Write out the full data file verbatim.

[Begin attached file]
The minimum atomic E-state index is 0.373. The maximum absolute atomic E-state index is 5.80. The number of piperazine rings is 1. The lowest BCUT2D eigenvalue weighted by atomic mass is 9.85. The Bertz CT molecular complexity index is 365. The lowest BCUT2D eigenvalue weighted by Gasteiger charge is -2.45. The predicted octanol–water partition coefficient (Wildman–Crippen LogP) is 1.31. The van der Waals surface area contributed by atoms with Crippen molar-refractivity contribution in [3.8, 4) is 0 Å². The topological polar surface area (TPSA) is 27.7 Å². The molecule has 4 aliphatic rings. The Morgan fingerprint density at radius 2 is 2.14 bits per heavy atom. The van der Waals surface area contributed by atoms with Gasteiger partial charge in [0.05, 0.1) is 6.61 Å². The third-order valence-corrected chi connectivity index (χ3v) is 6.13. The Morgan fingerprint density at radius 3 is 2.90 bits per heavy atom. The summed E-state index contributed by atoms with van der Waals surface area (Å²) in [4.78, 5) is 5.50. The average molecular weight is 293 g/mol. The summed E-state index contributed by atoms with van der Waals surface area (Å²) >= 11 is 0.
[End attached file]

The minimum atomic E-state index is 0.373. The maximum absolute atomic E-state index is 5.80. The number of piperazine rings is 1. The lowest BCUT2D eigenvalue weighted by atomic mass is 9.85. The Bertz CT molecular complexity index is 365. The lowest BCUT2D eigenvalue weighted by Gasteiger charge is -2.45. The predicted octanol–water partition coefficient (Wildman–Crippen LogP) is 1.31. The van der Waals surface area contributed by atoms with Crippen molar-refractivity contribution in [3.8, 4) is 0 Å². The topological polar surface area (TPSA) is 27.7 Å². The molecule has 4 aliphatic rings. The Morgan fingerprint density at radius 2 is 2.14 bits per heavy atom. The van der Waals surface area contributed by atoms with Gasteiger partial charge in [0.05, 0.1) is 6.61 Å². The third-order valence-corrected chi connectivity index (χ3v) is 6.13. The Morgan fingerprint density at radius 3 is 2.90 bits per heavy atom. The summed E-state index contributed by atoms with van der Waals surface area (Å²) in [4.78, 5) is 5.50. The average molecular weight is 293 g/mol. The summed E-state index contributed by atoms with van der Waals surface area (Å²) >= 11 is 0.